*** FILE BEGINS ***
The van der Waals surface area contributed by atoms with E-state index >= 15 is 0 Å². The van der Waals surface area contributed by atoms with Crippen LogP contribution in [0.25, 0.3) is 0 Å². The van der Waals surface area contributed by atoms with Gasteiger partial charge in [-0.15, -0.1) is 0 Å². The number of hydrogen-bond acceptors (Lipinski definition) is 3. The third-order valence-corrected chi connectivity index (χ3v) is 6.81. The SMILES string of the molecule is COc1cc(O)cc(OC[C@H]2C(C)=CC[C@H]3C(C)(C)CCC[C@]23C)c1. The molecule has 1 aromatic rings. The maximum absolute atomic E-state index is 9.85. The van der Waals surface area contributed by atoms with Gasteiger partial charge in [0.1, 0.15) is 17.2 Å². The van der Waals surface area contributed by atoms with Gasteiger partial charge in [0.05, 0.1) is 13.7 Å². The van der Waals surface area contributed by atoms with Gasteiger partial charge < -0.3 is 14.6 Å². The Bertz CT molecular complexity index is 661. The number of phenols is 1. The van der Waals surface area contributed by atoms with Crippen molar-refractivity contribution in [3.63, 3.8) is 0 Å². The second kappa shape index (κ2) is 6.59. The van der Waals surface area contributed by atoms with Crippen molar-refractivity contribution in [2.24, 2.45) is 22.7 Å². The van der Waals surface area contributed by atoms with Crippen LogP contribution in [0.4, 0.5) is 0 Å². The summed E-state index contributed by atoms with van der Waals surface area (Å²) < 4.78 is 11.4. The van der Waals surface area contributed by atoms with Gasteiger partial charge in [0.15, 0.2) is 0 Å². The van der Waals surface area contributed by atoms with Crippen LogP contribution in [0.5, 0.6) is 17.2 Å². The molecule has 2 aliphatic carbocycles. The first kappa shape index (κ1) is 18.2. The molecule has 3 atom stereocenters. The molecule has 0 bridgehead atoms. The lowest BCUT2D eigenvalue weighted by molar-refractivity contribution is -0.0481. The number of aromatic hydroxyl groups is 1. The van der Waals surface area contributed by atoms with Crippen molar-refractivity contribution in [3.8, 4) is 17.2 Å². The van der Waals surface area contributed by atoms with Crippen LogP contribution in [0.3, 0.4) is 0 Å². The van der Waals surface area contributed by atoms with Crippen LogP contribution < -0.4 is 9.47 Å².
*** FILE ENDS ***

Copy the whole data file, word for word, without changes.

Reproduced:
The van der Waals surface area contributed by atoms with E-state index >= 15 is 0 Å². The van der Waals surface area contributed by atoms with Crippen LogP contribution in [0.25, 0.3) is 0 Å². The van der Waals surface area contributed by atoms with Gasteiger partial charge in [-0.15, -0.1) is 0 Å². The number of hydrogen-bond acceptors (Lipinski definition) is 3. The third-order valence-corrected chi connectivity index (χ3v) is 6.81. The SMILES string of the molecule is COc1cc(O)cc(OC[C@H]2C(C)=CC[C@H]3C(C)(C)CCC[C@]23C)c1. The molecule has 1 aromatic rings. The maximum absolute atomic E-state index is 9.85. The van der Waals surface area contributed by atoms with Gasteiger partial charge in [0.1, 0.15) is 17.2 Å². The van der Waals surface area contributed by atoms with Gasteiger partial charge in [0.05, 0.1) is 13.7 Å². The van der Waals surface area contributed by atoms with Gasteiger partial charge < -0.3 is 14.6 Å². The Bertz CT molecular complexity index is 661. The number of phenols is 1. The van der Waals surface area contributed by atoms with Crippen molar-refractivity contribution in [3.63, 3.8) is 0 Å². The second kappa shape index (κ2) is 6.59. The van der Waals surface area contributed by atoms with Crippen molar-refractivity contribution in [2.24, 2.45) is 22.7 Å². The van der Waals surface area contributed by atoms with Crippen LogP contribution in [0.4, 0.5) is 0 Å². The summed E-state index contributed by atoms with van der Waals surface area (Å²) < 4.78 is 11.4. The van der Waals surface area contributed by atoms with Gasteiger partial charge in [0.15, 0.2) is 0 Å². The van der Waals surface area contributed by atoms with Crippen LogP contribution in [0.5, 0.6) is 17.2 Å². The molecule has 2 aliphatic carbocycles. The first kappa shape index (κ1) is 18.2. The molecule has 3 atom stereocenters. The molecule has 0 bridgehead atoms. The lowest BCUT2D eigenvalue weighted by molar-refractivity contribution is -0.0481. The number of aromatic hydroxyl groups is 1. The van der Waals surface area contributed by atoms with Crippen molar-refractivity contribution in [3.8, 4) is 17.2 Å². The van der Waals surface area contributed by atoms with Crippen LogP contribution in [0.3, 0.4) is 0 Å². The van der Waals surface area contributed by atoms with Crippen LogP contribution < -0.4 is 9.47 Å².